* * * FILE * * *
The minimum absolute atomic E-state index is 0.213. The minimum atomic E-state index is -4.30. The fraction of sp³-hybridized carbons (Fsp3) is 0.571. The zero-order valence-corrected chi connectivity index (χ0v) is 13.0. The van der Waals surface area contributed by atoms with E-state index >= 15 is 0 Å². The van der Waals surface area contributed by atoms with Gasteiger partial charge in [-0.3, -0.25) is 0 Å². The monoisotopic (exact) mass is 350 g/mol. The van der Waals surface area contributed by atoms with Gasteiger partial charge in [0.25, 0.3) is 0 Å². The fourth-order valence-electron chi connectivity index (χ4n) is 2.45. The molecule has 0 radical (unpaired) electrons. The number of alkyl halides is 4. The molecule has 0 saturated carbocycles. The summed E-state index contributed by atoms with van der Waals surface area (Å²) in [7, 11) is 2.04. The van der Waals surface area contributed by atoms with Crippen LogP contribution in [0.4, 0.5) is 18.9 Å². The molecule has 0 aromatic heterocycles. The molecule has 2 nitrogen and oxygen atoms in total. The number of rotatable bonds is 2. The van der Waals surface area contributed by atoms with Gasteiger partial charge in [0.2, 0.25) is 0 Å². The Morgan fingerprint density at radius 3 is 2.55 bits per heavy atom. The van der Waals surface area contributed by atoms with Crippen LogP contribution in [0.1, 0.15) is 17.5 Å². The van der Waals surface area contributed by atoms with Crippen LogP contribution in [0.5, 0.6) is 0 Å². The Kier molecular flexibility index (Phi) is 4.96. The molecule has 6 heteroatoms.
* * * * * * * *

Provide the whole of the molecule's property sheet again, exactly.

The minimum absolute atomic E-state index is 0.213. The minimum atomic E-state index is -4.30. The fraction of sp³-hybridized carbons (Fsp3) is 0.571. The zero-order valence-corrected chi connectivity index (χ0v) is 13.0. The van der Waals surface area contributed by atoms with E-state index >= 15 is 0 Å². The van der Waals surface area contributed by atoms with Gasteiger partial charge in [-0.3, -0.25) is 0 Å². The monoisotopic (exact) mass is 350 g/mol. The van der Waals surface area contributed by atoms with Gasteiger partial charge in [0.25, 0.3) is 0 Å². The fourth-order valence-electron chi connectivity index (χ4n) is 2.45. The molecule has 0 radical (unpaired) electrons. The number of alkyl halides is 4. The molecule has 0 saturated carbocycles. The summed E-state index contributed by atoms with van der Waals surface area (Å²) in [7, 11) is 2.04. The van der Waals surface area contributed by atoms with Crippen LogP contribution in [0.4, 0.5) is 18.9 Å². The molecule has 0 aromatic heterocycles. The molecule has 2 nitrogen and oxygen atoms in total. The number of rotatable bonds is 2. The van der Waals surface area contributed by atoms with Gasteiger partial charge in [0.2, 0.25) is 0 Å². The Morgan fingerprint density at radius 3 is 2.55 bits per heavy atom. The van der Waals surface area contributed by atoms with Crippen LogP contribution in [0.1, 0.15) is 17.5 Å². The van der Waals surface area contributed by atoms with Crippen LogP contribution in [0.5, 0.6) is 0 Å². The Kier molecular flexibility index (Phi) is 4.96. The molecule has 6 heteroatoms.